October 13, 2013
to be posted on nobabies.net

M. Paul Smith
Oxford University of Natural History
Parks Road, Oxford OX1 3PW

Dear Paul Smith:
I was delighted to see the review of current thinking about the Cambrian explosion.  (Causes of the Cambrian Explosion M. Paul Smith and David A. T. Harper SCIENCE vol. 341 no. 6152 September 29, 2013 page 1355)  It well complements (Charles R. Marshall, When Prior Belief Trumps Scholarship page 1344 in the same issue reviewing Darwin’s Doubt by  Stephen C. Meyer).  

I am less than prepared to comment on your article except to say that it is clear and persuasive.  However when I approach it from a different direction I get an idea.  Starting with the obvious observation I think first made by Alfred Russel Wallace that effective selection must await speciation, selection is a race, and so is speciation.  So far as I can tell speciation takes about two thousand generations of separation.  After this some critical chromosome in one moiety cannot function properly with a corresponding chromosome from the other.  Hybrid infertility ensues.  So consider a population of a thousand under conditions of random mating.  The daughters of one chromosome on average will not meet each other for two thousand generations.  Unless there is some magical thing I cannot envision, they cannot then function together and the fertility of the whole population collapses.  Populations of more than a thousand must be structured or the whole population dies.  You could call it, “Extinction of the fittest,” since a successful population will grow.  This is not the usual understanding, but I think the logic is impeccable. 

I tested this with an experiment that was published this year.  I attach it.  It appears that there is a mechanism, doubtless epigenetic, that prevents a population from growing indefinitely.  Sorry, Malthus.  The mechanism had to post-date sexual reproduction.  So when did sexual reproduction arise and when did the population limiting mechanism or mechanisms arise?  Let me speculate.  Looking at your excellent analysis “Times of Change,” it seems to me that sexual reproduction might have arisen in the Ediacaran era.  I am sure it worked well, but something seems to have gone wrong.  There was a dramatic fall in the number of taxa just as things seemed to be going swimmingly.  Since speciation was new one could argue that it was imperfect; taxa shared their gametes to a degree.  Then the mechanism I describe at some point overrode the rate of appearance of new forms.  There was an enormous selective advantage to be gained by structuring those populations.  So I propose that the first epigenetic mechanism to limit gene pool sizes emerged and was able to spread to different forms.  The diversity of taxa went up again.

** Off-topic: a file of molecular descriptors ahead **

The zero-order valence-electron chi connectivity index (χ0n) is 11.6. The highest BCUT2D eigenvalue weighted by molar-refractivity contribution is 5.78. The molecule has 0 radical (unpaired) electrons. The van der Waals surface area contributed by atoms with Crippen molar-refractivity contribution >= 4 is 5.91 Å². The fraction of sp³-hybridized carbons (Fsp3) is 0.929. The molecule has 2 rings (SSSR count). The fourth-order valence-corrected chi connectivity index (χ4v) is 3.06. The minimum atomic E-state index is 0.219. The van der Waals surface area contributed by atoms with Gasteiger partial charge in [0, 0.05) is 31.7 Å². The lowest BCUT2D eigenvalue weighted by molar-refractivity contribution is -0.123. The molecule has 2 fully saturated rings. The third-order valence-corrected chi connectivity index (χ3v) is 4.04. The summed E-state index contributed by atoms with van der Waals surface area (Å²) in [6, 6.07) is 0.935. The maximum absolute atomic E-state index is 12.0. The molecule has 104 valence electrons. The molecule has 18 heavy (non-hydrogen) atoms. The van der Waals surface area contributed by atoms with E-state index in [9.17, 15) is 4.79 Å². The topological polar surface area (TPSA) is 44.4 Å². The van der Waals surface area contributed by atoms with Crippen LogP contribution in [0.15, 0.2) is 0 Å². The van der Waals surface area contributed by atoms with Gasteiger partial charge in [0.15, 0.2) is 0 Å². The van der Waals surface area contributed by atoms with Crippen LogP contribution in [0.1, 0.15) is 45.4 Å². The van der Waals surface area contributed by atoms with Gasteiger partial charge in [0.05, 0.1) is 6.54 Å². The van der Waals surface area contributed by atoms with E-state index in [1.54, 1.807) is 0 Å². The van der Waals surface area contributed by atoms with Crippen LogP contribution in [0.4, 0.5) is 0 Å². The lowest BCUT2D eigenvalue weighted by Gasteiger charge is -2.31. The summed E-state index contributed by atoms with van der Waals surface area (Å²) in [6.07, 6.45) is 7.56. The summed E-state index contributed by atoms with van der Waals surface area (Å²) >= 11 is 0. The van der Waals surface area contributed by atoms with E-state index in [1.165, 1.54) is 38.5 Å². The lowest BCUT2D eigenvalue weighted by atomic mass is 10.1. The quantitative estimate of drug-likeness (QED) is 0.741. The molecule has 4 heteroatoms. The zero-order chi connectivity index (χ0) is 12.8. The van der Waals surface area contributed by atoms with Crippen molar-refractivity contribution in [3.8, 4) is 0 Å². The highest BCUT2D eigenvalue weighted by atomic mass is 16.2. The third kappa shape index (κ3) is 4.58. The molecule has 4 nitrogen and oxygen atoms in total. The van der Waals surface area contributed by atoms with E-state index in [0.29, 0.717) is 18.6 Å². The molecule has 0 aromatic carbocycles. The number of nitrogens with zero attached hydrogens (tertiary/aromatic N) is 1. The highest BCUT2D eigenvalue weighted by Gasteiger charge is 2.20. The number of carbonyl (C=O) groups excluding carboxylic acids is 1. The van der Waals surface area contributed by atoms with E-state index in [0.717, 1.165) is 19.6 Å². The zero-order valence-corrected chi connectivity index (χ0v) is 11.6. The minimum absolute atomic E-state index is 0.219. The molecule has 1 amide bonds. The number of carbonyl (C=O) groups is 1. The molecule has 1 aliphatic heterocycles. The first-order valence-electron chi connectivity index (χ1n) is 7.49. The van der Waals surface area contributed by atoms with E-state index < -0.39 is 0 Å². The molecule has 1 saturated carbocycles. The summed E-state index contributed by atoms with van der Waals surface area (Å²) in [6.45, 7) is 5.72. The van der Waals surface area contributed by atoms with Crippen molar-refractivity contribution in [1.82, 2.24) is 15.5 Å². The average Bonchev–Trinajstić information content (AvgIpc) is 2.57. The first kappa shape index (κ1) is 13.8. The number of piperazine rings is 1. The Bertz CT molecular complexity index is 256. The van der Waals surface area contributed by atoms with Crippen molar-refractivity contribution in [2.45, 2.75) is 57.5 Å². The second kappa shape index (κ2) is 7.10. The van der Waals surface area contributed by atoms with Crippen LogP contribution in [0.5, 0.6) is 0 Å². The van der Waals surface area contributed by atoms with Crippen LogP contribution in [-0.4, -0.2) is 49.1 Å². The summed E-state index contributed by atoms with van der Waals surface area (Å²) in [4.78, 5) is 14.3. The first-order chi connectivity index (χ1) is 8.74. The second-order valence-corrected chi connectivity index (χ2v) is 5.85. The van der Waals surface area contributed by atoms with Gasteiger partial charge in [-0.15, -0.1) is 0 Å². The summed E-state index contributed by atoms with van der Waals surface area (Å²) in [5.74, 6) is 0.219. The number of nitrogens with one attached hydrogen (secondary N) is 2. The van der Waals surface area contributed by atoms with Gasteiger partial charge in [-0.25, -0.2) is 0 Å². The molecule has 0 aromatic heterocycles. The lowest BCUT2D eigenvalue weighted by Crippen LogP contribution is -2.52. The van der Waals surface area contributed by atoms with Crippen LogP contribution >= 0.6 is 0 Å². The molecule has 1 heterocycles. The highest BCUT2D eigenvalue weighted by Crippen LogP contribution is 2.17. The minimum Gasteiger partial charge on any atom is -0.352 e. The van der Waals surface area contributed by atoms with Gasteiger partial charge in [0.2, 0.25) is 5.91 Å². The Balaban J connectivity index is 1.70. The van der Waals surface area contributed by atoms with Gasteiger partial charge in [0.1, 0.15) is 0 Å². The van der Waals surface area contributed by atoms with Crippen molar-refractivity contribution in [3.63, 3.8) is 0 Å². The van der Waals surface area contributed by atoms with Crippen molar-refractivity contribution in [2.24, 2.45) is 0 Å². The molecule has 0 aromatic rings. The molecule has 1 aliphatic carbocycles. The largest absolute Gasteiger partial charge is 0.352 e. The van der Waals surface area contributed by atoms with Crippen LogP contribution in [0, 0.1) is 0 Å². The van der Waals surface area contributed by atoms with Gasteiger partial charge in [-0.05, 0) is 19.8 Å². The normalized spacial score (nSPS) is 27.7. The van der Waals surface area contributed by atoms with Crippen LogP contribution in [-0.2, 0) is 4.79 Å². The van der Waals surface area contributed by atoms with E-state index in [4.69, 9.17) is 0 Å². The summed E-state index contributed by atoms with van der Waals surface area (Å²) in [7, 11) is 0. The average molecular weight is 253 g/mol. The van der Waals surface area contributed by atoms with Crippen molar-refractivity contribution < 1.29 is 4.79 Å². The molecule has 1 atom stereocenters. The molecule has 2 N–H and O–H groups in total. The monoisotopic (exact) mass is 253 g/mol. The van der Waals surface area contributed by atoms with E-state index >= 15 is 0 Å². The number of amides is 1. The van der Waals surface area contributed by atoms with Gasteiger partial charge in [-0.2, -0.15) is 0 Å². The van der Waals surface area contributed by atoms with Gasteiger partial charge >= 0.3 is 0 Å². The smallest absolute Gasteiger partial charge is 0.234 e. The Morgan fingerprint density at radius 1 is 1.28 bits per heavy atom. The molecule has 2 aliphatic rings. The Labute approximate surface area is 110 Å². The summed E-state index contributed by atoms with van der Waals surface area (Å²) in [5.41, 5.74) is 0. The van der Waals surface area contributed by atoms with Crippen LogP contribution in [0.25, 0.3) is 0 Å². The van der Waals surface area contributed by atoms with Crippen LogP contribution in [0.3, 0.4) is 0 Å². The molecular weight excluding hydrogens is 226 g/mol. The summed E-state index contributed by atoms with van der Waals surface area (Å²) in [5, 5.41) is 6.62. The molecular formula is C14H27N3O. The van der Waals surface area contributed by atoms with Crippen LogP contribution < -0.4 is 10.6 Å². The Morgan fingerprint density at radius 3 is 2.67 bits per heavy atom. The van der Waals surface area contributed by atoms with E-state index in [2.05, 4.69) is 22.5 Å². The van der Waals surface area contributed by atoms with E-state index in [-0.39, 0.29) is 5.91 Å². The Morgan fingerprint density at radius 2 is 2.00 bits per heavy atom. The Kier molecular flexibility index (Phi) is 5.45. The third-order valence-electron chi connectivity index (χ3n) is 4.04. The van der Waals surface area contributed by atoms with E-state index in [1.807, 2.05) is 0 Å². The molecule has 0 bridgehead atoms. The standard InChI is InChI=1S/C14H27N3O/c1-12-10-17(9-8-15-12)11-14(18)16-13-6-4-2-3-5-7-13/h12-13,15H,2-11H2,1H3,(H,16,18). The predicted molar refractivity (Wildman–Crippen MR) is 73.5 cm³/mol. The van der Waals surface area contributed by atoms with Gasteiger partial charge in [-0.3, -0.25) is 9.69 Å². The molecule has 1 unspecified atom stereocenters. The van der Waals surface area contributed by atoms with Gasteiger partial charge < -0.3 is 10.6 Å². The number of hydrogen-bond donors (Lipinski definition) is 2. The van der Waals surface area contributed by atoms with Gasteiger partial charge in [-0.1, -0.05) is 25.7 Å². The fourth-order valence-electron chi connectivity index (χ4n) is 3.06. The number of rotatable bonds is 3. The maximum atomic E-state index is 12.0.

My work as outlined in the paper suggests that the mechanism in fruit flies, and probably all insects, is post-zygotic.  Its emergence might have corresponded to the beginning of the Cambrian. 

A post-zygotic mechanism works adequately, but it is rather forgiving.  Populations can become quite large and then fall and recover repeatedly.  That’s good for a simple organism because the loss of a species (through that mechanism I mentioned earlier) is not the loss of an enormous investment of time.  Another kind of insect can be produced by speciation and selection in a relatively short time.  But for more complex organisms it seems (Forgive me here.  I don’t even follow this logic very well myself.) that a stricter limit on population size would be advantageous.  This, I have suggested, is the case in humans and mice and as a first guess I would think all mammals.  A pre-zygotic mechanism is unforgiving and would serve if combined with a pre-existing post zygotic mechanism; it would not just suppress but kill off a population that ventured above the gene pool size ceiling.    

The appearance of this mechanism should have resulted in a burst of new forms some time during the Cambrian.  And your “Times of Change” analysis shows more than one.  In fact as I have flopped around in the murky waters of this issue I have often thought that there was more than one post-zygotic mechanism and/or pre-zygotic mechanism.  (I’d be happy to be specific but it would be distracting right now.  Ask me if you are curious.)

Wacky as it may sound, this notion is testable.  If my hypothesis is right, then the first dramatic increase in diversity should have included animals that were rather like insects.  Some later burst should have included chordates but not particularly those forms that had so flourished in the first explosion.  In fact you may have the data right at your elbow. 

Let me know what you think.


M. Linton Herbert MD

There have been 69 visitors over the past month.

Home page.